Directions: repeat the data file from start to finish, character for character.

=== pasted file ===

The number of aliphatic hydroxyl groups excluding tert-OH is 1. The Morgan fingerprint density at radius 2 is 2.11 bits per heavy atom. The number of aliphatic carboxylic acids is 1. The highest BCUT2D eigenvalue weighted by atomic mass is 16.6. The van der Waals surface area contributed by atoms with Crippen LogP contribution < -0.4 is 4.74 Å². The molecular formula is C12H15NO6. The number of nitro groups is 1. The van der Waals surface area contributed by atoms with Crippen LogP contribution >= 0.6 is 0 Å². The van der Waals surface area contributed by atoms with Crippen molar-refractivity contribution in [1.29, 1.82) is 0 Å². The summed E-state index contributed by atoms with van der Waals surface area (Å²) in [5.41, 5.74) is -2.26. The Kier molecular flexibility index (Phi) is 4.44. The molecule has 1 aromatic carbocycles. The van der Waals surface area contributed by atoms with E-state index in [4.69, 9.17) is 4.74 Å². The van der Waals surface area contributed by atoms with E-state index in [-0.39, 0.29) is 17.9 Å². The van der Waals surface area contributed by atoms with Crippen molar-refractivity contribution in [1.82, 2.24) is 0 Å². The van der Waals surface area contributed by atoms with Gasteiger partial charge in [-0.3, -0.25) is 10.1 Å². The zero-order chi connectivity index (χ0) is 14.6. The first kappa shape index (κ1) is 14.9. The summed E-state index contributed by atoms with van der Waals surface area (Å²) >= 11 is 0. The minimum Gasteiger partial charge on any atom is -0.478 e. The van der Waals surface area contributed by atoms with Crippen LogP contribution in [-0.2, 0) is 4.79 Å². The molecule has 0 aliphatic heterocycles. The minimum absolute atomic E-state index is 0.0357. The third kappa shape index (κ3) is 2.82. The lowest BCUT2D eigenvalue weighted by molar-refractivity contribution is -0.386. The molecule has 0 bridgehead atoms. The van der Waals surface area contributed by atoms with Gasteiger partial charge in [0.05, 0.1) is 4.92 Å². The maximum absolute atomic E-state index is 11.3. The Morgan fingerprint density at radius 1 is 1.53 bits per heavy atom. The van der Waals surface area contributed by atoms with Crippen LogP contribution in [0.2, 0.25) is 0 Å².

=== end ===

The number of aliphatic hydroxyl groups excluding tert-OH is 1. The Morgan fingerprint density at radius 2 is 2.11 bits per heavy atom. The number of aliphatic carboxylic acids is 1. The highest BCUT2D eigenvalue weighted by atomic mass is 16.6. The van der Waals surface area contributed by atoms with Crippen LogP contribution < -0.4 is 4.74 Å². The molecular formula is C12H15NO6. The number of nitro groups is 1. The van der Waals surface area contributed by atoms with Crippen LogP contribution >= 0.6 is 0 Å². The van der Waals surface area contributed by atoms with Crippen molar-refractivity contribution in [1.29, 1.82) is 0 Å². The summed E-state index contributed by atoms with van der Waals surface area (Å²) in [5.41, 5.74) is -2.26. The Kier molecular flexibility index (Phi) is 4.44. The molecule has 1 aromatic carbocycles. The van der Waals surface area contributed by atoms with E-state index in [4.69, 9.17) is 4.74 Å². The van der Waals surface area contributed by atoms with E-state index in [-0.39, 0.29) is 17.9 Å². The van der Waals surface area contributed by atoms with Crippen molar-refractivity contribution in [1.82, 2.24) is 0 Å². The van der Waals surface area contributed by atoms with Gasteiger partial charge in [-0.3, -0.25) is 10.1 Å². The zero-order chi connectivity index (χ0) is 14.6. The first kappa shape index (κ1) is 14.9. The summed E-state index contributed by atoms with van der Waals surface area (Å²) >= 11 is 0. The minimum Gasteiger partial charge on any atom is -0.478 e. The van der Waals surface area contributed by atoms with Crippen LogP contribution in [-0.2, 0) is 4.79 Å². The molecule has 0 aliphatic heterocycles. The minimum absolute atomic E-state index is 0.0357. The third kappa shape index (κ3) is 2.82. The lowest BCUT2D eigenvalue weighted by molar-refractivity contribution is -0.386. The molecule has 0 bridgehead atoms. The van der Waals surface area contributed by atoms with Gasteiger partial charge in [0.05, 0.1) is 4.92 Å². The maximum absolute atomic E-state index is 11.3. The Morgan fingerprint density at radius 1 is 1.53 bits per heavy atom. The van der Waals surface area contributed by atoms with Crippen LogP contribution in [0.2, 0.25) is 0 Å².